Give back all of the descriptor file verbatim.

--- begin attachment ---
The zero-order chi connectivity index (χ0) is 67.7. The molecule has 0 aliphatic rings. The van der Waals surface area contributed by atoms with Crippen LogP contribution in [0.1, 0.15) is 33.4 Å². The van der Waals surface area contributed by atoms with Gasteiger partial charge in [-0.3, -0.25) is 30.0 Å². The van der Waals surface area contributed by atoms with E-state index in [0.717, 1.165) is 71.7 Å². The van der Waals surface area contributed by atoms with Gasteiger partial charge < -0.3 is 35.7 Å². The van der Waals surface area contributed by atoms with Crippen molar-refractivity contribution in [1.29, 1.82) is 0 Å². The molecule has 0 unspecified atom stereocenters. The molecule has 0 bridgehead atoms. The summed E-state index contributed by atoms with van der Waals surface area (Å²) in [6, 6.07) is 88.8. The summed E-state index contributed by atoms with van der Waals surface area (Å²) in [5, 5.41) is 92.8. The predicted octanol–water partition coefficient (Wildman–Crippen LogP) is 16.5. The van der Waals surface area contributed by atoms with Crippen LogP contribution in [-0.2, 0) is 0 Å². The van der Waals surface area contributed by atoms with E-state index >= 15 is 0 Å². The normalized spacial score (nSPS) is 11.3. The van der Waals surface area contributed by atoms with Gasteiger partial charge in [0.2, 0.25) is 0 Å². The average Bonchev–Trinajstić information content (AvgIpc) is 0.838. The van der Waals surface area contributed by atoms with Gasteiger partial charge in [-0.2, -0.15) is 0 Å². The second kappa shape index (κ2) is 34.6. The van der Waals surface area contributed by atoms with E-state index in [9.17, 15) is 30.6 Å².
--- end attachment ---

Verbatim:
The zero-order chi connectivity index (χ0) is 67.7. The molecule has 0 aliphatic rings. The van der Waals surface area contributed by atoms with Crippen LogP contribution in [0.1, 0.15) is 33.4 Å². The van der Waals surface area contributed by atoms with Gasteiger partial charge in [-0.3, -0.25) is 30.0 Å². The van der Waals surface area contributed by atoms with E-state index in [0.717, 1.165) is 71.7 Å². The van der Waals surface area contributed by atoms with Gasteiger partial charge < -0.3 is 35.7 Å². The van der Waals surface area contributed by atoms with Crippen molar-refractivity contribution in [1.29, 1.82) is 0 Å². The molecule has 0 unspecified atom stereocenters. The molecule has 0 bridgehead atoms. The summed E-state index contributed by atoms with van der Waals surface area (Å²) in [6, 6.07) is 88.8. The summed E-state index contributed by atoms with van der Waals surface area (Å²) in [5, 5.41) is 92.8. The predicted octanol–water partition coefficient (Wildman–Crippen LogP) is 16.5. The van der Waals surface area contributed by atoms with Crippen LogP contribution in [-0.2, 0) is 0 Å². The van der Waals surface area contributed by atoms with E-state index >= 15 is 0 Å². The normalized spacial score (nSPS) is 11.3. The van der Waals surface area contributed by atoms with Gasteiger partial charge in [0.2, 0.25) is 0 Å². The average Bonchev–Trinajstić information content (AvgIpc) is 0.838. The van der Waals surface area contributed by atoms with Gasteiger partial charge in [-0.2, -0.15) is 0 Å². The second kappa shape index (κ2) is 34.6. The van der Waals surface area contributed by atoms with E-state index in [9.17, 15) is 30.6 Å².